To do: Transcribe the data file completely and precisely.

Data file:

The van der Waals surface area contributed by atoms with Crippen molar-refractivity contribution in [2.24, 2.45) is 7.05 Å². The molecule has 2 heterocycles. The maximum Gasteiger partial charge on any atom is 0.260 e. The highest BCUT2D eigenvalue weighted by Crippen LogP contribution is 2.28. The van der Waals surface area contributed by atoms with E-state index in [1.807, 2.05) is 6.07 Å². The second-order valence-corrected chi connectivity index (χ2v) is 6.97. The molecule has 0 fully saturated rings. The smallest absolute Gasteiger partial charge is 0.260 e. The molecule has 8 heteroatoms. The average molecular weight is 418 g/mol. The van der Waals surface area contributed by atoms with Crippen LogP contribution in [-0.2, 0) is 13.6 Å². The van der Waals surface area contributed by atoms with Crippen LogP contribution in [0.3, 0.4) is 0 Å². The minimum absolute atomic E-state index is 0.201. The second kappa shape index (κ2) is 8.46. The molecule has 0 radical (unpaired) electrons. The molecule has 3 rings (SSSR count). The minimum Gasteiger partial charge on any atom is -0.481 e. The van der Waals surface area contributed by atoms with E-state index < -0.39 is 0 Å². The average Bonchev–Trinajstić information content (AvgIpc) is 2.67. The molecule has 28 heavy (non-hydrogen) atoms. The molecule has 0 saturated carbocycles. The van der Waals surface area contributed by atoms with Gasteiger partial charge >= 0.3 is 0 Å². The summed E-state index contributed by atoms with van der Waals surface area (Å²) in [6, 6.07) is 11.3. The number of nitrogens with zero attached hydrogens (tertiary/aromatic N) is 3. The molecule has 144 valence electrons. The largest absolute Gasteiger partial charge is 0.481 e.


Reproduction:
The van der Waals surface area contributed by atoms with Crippen molar-refractivity contribution in [2.24, 2.45) is 7.05 Å². The molecule has 2 heterocycles. The maximum Gasteiger partial charge on any atom is 0.260 e. The highest BCUT2D eigenvalue weighted by Crippen LogP contribution is 2.28. The van der Waals surface area contributed by atoms with E-state index in [1.807, 2.05) is 6.07 Å². The second-order valence-corrected chi connectivity index (χ2v) is 6.97. The molecule has 0 fully saturated rings. The smallest absolute Gasteiger partial charge is 0.260 e. The molecule has 8 heteroatoms. The average molecular weight is 418 g/mol. The van der Waals surface area contributed by atoms with Crippen LogP contribution in [-0.2, 0) is 13.6 Å². The van der Waals surface area contributed by atoms with Crippen LogP contribution in [0.3, 0.4) is 0 Å². The minimum absolute atomic E-state index is 0.201. The second kappa shape index (κ2) is 8.46. The molecule has 0 radical (unpaired) electrons. The molecule has 3 rings (SSSR count). The minimum Gasteiger partial charge on any atom is -0.481 e. The van der Waals surface area contributed by atoms with E-state index < -0.39 is 0 Å². The average Bonchev–Trinajstić information content (AvgIpc) is 2.67. The molecule has 28 heavy (non-hydrogen) atoms. The molecule has 0 saturated carbocycles. The van der Waals surface area contributed by atoms with Gasteiger partial charge >= 0.3 is 0 Å². The summed E-state index contributed by atoms with van der Waals surface area (Å²) in [6, 6.07) is 11.3. The number of nitrogens with zero attached hydrogens (tertiary/aromatic N) is 3. The molecule has 144 valence electrons. The largest absolute Gasteiger partial charge is 0.481 e.